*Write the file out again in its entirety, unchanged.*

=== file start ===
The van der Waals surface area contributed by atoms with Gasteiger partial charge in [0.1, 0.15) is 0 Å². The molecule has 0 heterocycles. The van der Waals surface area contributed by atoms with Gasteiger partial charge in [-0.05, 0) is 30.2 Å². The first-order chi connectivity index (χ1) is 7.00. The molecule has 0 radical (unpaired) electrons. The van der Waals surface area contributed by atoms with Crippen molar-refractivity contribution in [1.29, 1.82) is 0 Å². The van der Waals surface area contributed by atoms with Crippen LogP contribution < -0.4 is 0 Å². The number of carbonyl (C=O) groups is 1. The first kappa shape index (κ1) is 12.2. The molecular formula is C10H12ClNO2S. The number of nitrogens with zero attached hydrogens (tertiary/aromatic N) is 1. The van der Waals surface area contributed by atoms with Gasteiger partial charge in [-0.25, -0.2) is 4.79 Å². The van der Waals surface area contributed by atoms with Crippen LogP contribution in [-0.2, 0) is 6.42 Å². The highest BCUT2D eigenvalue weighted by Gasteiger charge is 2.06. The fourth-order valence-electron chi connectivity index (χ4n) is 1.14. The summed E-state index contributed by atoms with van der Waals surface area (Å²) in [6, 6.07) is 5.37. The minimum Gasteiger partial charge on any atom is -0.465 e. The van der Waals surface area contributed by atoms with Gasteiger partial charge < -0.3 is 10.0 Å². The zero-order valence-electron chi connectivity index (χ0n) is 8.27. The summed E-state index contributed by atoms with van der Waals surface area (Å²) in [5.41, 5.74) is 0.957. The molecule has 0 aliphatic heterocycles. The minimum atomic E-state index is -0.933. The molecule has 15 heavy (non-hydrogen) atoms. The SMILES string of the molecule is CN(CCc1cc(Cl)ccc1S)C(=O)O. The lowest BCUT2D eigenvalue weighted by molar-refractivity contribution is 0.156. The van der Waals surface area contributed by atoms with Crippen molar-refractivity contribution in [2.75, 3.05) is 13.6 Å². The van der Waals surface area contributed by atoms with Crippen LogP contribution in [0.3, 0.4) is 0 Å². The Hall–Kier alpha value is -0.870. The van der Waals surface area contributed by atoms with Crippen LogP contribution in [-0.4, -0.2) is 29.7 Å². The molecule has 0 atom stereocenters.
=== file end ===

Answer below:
The van der Waals surface area contributed by atoms with Gasteiger partial charge in [0.1, 0.15) is 0 Å². The molecule has 0 heterocycles. The van der Waals surface area contributed by atoms with Gasteiger partial charge in [-0.05, 0) is 30.2 Å². The first-order chi connectivity index (χ1) is 7.00. The molecule has 0 radical (unpaired) electrons. The van der Waals surface area contributed by atoms with Crippen molar-refractivity contribution in [1.29, 1.82) is 0 Å². The van der Waals surface area contributed by atoms with Crippen LogP contribution < -0.4 is 0 Å². The number of carbonyl (C=O) groups is 1. The first kappa shape index (κ1) is 12.2. The molecular formula is C10H12ClNO2S. The number of nitrogens with zero attached hydrogens (tertiary/aromatic N) is 1. The van der Waals surface area contributed by atoms with Gasteiger partial charge in [-0.25, -0.2) is 4.79 Å². The van der Waals surface area contributed by atoms with Crippen LogP contribution in [-0.2, 0) is 6.42 Å². The highest BCUT2D eigenvalue weighted by Gasteiger charge is 2.06. The fourth-order valence-electron chi connectivity index (χ4n) is 1.14. The summed E-state index contributed by atoms with van der Waals surface area (Å²) in [6, 6.07) is 5.37. The minimum Gasteiger partial charge on any atom is -0.465 e. The van der Waals surface area contributed by atoms with Gasteiger partial charge < -0.3 is 10.0 Å². The zero-order valence-electron chi connectivity index (χ0n) is 8.27. The summed E-state index contributed by atoms with van der Waals surface area (Å²) in [5.41, 5.74) is 0.957. The molecule has 0 aliphatic heterocycles. The minimum atomic E-state index is -0.933. The molecule has 15 heavy (non-hydrogen) atoms. The SMILES string of the molecule is CN(CCc1cc(Cl)ccc1S)C(=O)O. The lowest BCUT2D eigenvalue weighted by molar-refractivity contribution is 0.156. The van der Waals surface area contributed by atoms with Crippen molar-refractivity contribution in [2.75, 3.05) is 13.6 Å². The van der Waals surface area contributed by atoms with Crippen LogP contribution in [0.3, 0.4) is 0 Å². The Hall–Kier alpha value is -0.870. The van der Waals surface area contributed by atoms with Crippen LogP contribution in [-0.4, -0.2) is 29.7 Å². The molecule has 0 atom stereocenters.